So next week's calendar has a couple of important meetings on district issues.
One is the district's meeting at the Chief Sealth High School library on Monday, the 4th, at 6:30, to discuss the plan for the co-joined Denny/Sealth building. They scheduled their meeting after the local community group, the Westwood Neighborhood Council, had announced their meeting on the issue on Tuesday, the 5th. (This upset a number of people and the Council has rescheduled for Tuesday, the 12th at 7 pm in the Sealth High Commons. They will have a 5-person panel to discuss issues about both the co-joined building and co-joined programs. They will have as moderator, Enrique Cerna from KCTS and Steve Sundquist, Board director for the region, will be one of the panelists.)
Both meetings should be quite interesting as they will cover some of the same ground but not all. The district's meeting won't be talking about the academic benefits or what the academic plan is. Oh, that's right - there is no plan yet, according to Carla Santorno. That's an interesting idea to create a 6-12 school without creating the program first.
This is one of the first big challenges to both the Superintendent and the Board. The Superintendent, at the presentation of the project by staff to the Board, seem to be set on the project as is. President Chow took pains to say she didn't need "100% buy-in". (I had to roll my eyes at that one as it seemed silly. Of course, no one can expect 100% buy-in. It seemed something of an intimidation tactic to the other Board members to me.) I personally believe after all the shoutin' is over, the Board will vote for the project to be a co-joined building. (Oh heck, Mary Bass might just be the cheese who stands alone but even she might want to look like one of the gang.)
But there are an awful lot of hurdles to get past (or overlook or rationalize as the case may be). One is simply that voters got different information from the district. Why would the district do that? Why tell 45,000 households one thing and not put it in the voters pamphlet which reaches all voters? I've heard many people say they toss most campaign literature and read only the voters pamphlet. After all, it is the official election guide. (And, as an aside, what was Peter Maier's role in this? He was head of Schools First which likely had some voice in what was printed.) Doesn't it trouble any Board member that shrugging this off might bode ill for future votes?
Two, did anyone ask the parent community if they wanted a 6-12 school? It's a pretty key issue for any parent especially if the district changes the assignment plan and it becomes more difficult to access other schools. It's also problematic in that the district has no real plan to explain to these parents.
Three, if they go with a co-joined building, that means a couple of things. Work done on Sealth under BEX II and BTA in the last 5 years will either be destroyed (tennis courts/softball field) or altered (Commons and library). The district is saying that delaying the project is costing money; well, they are going to have cost taxpayers money for work done that will now be changed. Also, there will be tremendous security issues for a 2100 student community complete with two staffs. There have to be video cameras and quick/secure ways to lock down the building and separate the two communities. The district hasn't shown itself to be very good at addressing these issues, even post-Columbine and post-V-Tech. Roosevelt and Cleveland are good examples. Also, there is less flexibility in a co-joined building. What if the 6-12 program doesn't work or isn't accepted by families? What then? Whether you rebuild Denny on-site or move it next to Sealth, two buildings provide more flexibility.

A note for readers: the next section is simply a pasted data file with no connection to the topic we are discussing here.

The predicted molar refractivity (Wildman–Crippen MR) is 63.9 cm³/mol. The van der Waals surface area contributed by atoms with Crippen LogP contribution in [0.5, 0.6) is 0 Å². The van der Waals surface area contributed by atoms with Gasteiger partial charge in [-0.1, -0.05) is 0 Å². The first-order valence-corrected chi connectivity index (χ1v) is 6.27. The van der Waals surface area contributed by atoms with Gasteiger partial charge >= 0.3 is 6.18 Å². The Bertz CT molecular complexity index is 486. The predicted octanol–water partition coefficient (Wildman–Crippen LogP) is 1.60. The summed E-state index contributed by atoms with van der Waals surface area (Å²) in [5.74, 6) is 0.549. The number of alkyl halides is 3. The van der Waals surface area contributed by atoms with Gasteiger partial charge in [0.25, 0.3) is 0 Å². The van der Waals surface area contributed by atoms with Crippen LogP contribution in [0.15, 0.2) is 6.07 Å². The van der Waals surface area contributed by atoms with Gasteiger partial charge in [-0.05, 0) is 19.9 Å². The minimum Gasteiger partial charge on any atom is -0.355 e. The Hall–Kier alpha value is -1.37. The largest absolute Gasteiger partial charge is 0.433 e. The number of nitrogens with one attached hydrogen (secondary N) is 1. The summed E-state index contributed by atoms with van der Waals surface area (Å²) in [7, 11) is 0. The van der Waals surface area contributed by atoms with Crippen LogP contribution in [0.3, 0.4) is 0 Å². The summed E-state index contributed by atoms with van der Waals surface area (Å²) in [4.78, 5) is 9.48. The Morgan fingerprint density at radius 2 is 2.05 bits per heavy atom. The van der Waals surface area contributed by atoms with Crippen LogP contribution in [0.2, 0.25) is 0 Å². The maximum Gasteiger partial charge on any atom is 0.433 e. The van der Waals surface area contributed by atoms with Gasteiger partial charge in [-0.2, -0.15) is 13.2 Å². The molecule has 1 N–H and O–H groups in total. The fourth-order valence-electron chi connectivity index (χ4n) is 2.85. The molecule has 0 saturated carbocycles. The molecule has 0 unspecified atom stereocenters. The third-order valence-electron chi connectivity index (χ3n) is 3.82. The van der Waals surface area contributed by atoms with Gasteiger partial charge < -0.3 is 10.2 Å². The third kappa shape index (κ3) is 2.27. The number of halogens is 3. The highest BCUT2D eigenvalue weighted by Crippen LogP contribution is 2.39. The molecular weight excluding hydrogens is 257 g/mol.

Also, what about the teachers (especially at Sealth)? If most of went to work and were told that our physical workplace would be altered again (after already being partially remodelled) but this time to co-join with another building so that our company would co-join with another company and no one asked us our opinion or thoughts on how to make it work, wouldn't we feel unhappy? I haven't heard Sealth teachers say no but rather than they are deeply troubled over not having any real understanding of how it will work.
Also, the Facilities staff is offering a second option that would throw $5-10M more at the Sealth project (a buy-off?). I say $5-10M because at the Board presentation it was $5-10M but at the BEX Oversight Committee it was $5M. Interesting that staff would say different things at different meetings. More to the point, where would this money come from? According to staff, construction costs are going up daily and yet they can find this extra money? Sure but it'll likely come out of some other project's budget. Raise your hand if you're Hale, Hamilton or New School.
Why should you care? Well, you should care if you are either a Seattle taxpayer or voter. You paid for work at Sealth that now will be changing less than 5 years after it was put in. You were not told, clearly, what you were voting for in the official voting guide and yet the district thought it important enough to give some voters a clearer picture. If the district can come in and make a huge decision like co-joining two schools without any input from the community, the parents, the students or the teachers, we should all worry. We could be next. And, as I mentioned, if they are trying to make the Sealth project more expansive, then finding $5-10M isn't like finding change in the sofa cushions.
The other interesting meeting is not actually a meeting but a Board Workshop next Wednesday, the 6th, from 4-8 pm (yikes!) on the Student Assignment Plan. This, folks, should be interesting and, of course, important to parents. This is where we might actually hear some nitty-gritty or see preliminary boundaries for schools.